Traffic forecasts quoted by TSGB envisage a 43% increase in traffic volumes between 2010 and 2040 (two wheeled vehicles excluded). The highest growth area is expected in light goods vehicles (of 3½ tons weight or under) with a projected 80% increase in numbers, but buses & coaches get the lowest rating and are only expected to increase by 1%.
Road expenditure in England amounted to £7.132bn in 2011/2, of which £1.868.6bn went on motorway and trunk road construction and maintenance, and a further £0.371bn was spent on motorway DFBO (design, build, finance & operate) service payments to contractors.
The number of licensed road vehicles continues to increase and stood at 34.5m in 2012, including 28.7 million private cars. The number of HGVs, however, continues to drop and now stands at 461,000 (as against a 511,000 peak in 2007).
In 1994, petrol engines powered 93% of all (UK) cars. Now that proportion is around two-thirds, with diesel accounting for most of the rest. Alternative fuels are now beginning to make inroads: Hybrid/electric cars are up from 82,100 (2010), to 102,000 (2011), and 125,000 (2012), with electric cars also coming along, from 1,500 to 2,600 and 4,100 over the same period.
TSGB says that 25% of households are without cars or vans. London has the highest proportion (with 45%), and the southeast the lowest (at 16%). At the other extreme, 31% of households have two or more cars, with almost exactly opposite regional distribution with the southeast (with 40%), and London (at 16%).
Road casualties continue to decline: In 2012, there were 1,754 fatalities and 194,000 injuries (of which around 23,000 were serious). Fatalities fell below 2,000 for the first time in 2010, below 3,000 in 2007, and below 4,000 in 1993, down from a post war peak of 7,985 in 1966.
Of the 1,754 fatalities recorded in 2012, the four largest categories were motorists (801), pedestrians (420), motorcyclists (328) and pedal cyclists (118).
Expressed in terms of fatality rate per mode per billion passenger kilometre for the period 2003-12, motorcyclists come out top with 93, followed by pedestrians (31), pedal cyclists (27), cars (2), vans (1), with buses, coaches, planes and trains each scoring a negligible nought.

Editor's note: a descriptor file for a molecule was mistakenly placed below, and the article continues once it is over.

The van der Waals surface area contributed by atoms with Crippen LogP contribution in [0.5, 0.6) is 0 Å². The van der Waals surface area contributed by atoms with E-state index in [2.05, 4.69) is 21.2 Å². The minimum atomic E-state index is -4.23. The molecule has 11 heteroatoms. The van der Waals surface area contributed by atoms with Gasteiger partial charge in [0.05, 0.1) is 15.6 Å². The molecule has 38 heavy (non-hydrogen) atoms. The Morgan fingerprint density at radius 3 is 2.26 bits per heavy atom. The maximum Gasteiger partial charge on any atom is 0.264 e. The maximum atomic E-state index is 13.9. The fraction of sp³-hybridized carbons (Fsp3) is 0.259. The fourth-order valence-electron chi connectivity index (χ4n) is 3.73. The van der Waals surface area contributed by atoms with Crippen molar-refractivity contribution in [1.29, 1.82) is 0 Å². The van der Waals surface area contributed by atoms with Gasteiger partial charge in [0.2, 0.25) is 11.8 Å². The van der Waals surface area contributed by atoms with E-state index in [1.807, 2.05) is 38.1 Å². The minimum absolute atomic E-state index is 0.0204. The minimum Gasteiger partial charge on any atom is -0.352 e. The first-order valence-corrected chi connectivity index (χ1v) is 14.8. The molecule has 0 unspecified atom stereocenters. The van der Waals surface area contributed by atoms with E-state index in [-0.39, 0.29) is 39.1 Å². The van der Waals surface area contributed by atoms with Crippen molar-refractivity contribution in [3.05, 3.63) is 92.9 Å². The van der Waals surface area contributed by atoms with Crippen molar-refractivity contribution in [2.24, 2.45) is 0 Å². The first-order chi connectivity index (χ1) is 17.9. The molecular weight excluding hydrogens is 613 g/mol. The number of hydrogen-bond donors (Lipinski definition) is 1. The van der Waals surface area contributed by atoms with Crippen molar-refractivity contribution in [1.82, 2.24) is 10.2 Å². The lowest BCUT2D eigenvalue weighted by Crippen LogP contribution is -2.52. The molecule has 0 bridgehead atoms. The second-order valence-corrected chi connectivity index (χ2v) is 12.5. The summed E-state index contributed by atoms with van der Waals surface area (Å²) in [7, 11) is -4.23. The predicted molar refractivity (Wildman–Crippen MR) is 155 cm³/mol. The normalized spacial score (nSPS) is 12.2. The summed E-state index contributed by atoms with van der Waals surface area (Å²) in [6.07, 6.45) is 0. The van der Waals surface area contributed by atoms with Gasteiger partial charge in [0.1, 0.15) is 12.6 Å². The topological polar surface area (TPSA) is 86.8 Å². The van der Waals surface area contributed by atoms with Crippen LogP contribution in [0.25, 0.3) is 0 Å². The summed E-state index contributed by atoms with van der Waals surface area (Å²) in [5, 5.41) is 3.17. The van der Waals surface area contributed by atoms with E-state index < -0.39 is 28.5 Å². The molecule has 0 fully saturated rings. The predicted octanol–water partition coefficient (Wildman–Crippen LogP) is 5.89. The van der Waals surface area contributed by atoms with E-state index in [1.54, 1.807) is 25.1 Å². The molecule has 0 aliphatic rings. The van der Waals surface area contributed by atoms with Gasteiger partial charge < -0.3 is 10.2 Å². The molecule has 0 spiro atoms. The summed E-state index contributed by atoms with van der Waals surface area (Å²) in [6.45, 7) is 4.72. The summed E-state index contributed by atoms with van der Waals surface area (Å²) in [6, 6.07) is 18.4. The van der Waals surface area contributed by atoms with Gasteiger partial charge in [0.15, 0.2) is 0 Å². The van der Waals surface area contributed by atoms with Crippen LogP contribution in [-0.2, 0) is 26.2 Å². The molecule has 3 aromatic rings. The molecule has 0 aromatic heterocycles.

Globally, the UK compares favourably: (provisional) 2012 international road deaths by per million population size records a GB figure of 28, with only Northern Ireland (26) and Malta (22) scoring lower. The three worst offenders are cited as South Korea (110), the United States (108) and Lithuania (100).
The oft-quoted statement that passenger journey numbers ‘have more than doubled from more since privatisation,’ should be tempered with a bit of scepticism. Indeed, they have risen from 735 million in 1994/95 to 1,503 million in 2012/13; however, since privatisation single journeys involving two or three different trains, are regarded as two or three different journeys, and not as a single one as would have been in the case in British Rail days. So a considerable element of double/multiple counting exists in figures quoted.
Government financial support for the national network has grown for the third consecutive year and is now £5.060bn (2012/13), though this is still well below the 2006/07 peak year of £7.278bn (2012/3 prices).
The direct rail grant to Network Rail for 2012/13 increased to £3.780bn (2011/12, £3.745bn), the £164m PTE grant is down (2011/12, £214m), and the government now receives more from the franchised operators than it pays out in subsidises, premiums having risen to a record £420m (2011/12, £131m). However, the main news is that ‘other government support’ – the catch all term for DfT support for the British Transport Police, rail pensions, Passenger Focus, the Rail Heritage Committee, and the rump of what is left of British Rail – has more than doubled to a staggering £1.536bn (2011/12, 0.708bn).
TSGB says that the average age of passenger rolling stock (in all categories) has increased every year from 15.13 years in 2007/08 to 18.64 years in 2012/13.
There were 293 fatalities on the network in 2012/13, but these included 238 suicides and 39 trespassers. Only four passengers died (but not in train accidents).